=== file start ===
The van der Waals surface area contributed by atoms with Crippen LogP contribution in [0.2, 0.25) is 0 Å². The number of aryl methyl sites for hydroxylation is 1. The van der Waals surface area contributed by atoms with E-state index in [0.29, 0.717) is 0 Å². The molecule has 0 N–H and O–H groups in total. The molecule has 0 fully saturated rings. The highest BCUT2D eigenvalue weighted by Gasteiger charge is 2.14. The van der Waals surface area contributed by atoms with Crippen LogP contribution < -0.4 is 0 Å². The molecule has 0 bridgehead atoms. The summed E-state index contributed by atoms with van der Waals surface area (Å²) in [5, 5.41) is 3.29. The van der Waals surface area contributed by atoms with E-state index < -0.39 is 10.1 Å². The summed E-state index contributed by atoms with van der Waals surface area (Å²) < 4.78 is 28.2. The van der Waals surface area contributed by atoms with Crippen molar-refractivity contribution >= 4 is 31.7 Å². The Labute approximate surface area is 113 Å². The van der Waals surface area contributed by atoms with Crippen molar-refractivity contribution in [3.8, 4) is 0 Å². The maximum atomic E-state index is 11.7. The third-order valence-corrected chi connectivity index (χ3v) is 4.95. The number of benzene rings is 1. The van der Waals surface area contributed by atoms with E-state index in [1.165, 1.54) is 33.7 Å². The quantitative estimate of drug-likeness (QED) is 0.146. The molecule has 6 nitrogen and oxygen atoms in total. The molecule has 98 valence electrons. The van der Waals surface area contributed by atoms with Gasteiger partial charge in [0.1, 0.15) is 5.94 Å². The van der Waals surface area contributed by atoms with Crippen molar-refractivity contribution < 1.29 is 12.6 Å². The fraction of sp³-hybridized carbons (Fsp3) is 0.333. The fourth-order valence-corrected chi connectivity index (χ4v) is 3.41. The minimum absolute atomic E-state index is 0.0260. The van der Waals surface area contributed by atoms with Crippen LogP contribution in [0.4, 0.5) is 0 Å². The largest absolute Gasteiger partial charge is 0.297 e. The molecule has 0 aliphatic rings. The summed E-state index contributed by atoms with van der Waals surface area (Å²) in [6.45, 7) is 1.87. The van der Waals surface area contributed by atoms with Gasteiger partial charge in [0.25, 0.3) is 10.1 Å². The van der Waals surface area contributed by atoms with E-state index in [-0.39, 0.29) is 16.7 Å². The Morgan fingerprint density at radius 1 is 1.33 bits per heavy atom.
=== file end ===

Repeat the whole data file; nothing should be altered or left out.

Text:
The van der Waals surface area contributed by atoms with Crippen LogP contribution in [0.2, 0.25) is 0 Å². The number of aryl methyl sites for hydroxylation is 1. The van der Waals surface area contributed by atoms with E-state index in [0.29, 0.717) is 0 Å². The molecule has 0 N–H and O–H groups in total. The molecule has 0 fully saturated rings. The highest BCUT2D eigenvalue weighted by Gasteiger charge is 2.14. The van der Waals surface area contributed by atoms with Crippen LogP contribution < -0.4 is 0 Å². The molecule has 0 bridgehead atoms. The summed E-state index contributed by atoms with van der Waals surface area (Å²) in [5, 5.41) is 3.29. The van der Waals surface area contributed by atoms with E-state index < -0.39 is 10.1 Å². The summed E-state index contributed by atoms with van der Waals surface area (Å²) < 4.78 is 28.2. The van der Waals surface area contributed by atoms with Crippen molar-refractivity contribution >= 4 is 31.7 Å². The Labute approximate surface area is 113 Å². The van der Waals surface area contributed by atoms with Crippen molar-refractivity contribution in [3.8, 4) is 0 Å². The maximum atomic E-state index is 11.7. The third-order valence-corrected chi connectivity index (χ3v) is 4.95. The number of benzene rings is 1. The van der Waals surface area contributed by atoms with E-state index in [1.165, 1.54) is 33.7 Å². The quantitative estimate of drug-likeness (QED) is 0.146. The molecule has 6 nitrogen and oxygen atoms in total. The molecule has 98 valence electrons. The van der Waals surface area contributed by atoms with Gasteiger partial charge in [0.1, 0.15) is 5.94 Å². The van der Waals surface area contributed by atoms with Crippen molar-refractivity contribution < 1.29 is 12.6 Å². The fraction of sp³-hybridized carbons (Fsp3) is 0.333. The fourth-order valence-corrected chi connectivity index (χ4v) is 3.41. The minimum absolute atomic E-state index is 0.0260. The van der Waals surface area contributed by atoms with Crippen LogP contribution in [0.4, 0.5) is 0 Å². The largest absolute Gasteiger partial charge is 0.297 e. The molecule has 0 aliphatic rings. The summed E-state index contributed by atoms with van der Waals surface area (Å²) in [6.45, 7) is 1.87. The van der Waals surface area contributed by atoms with Gasteiger partial charge in [0.25, 0.3) is 10.1 Å². The van der Waals surface area contributed by atoms with E-state index in [-0.39, 0.29) is 16.7 Å². The Morgan fingerprint density at radius 1 is 1.33 bits per heavy atom.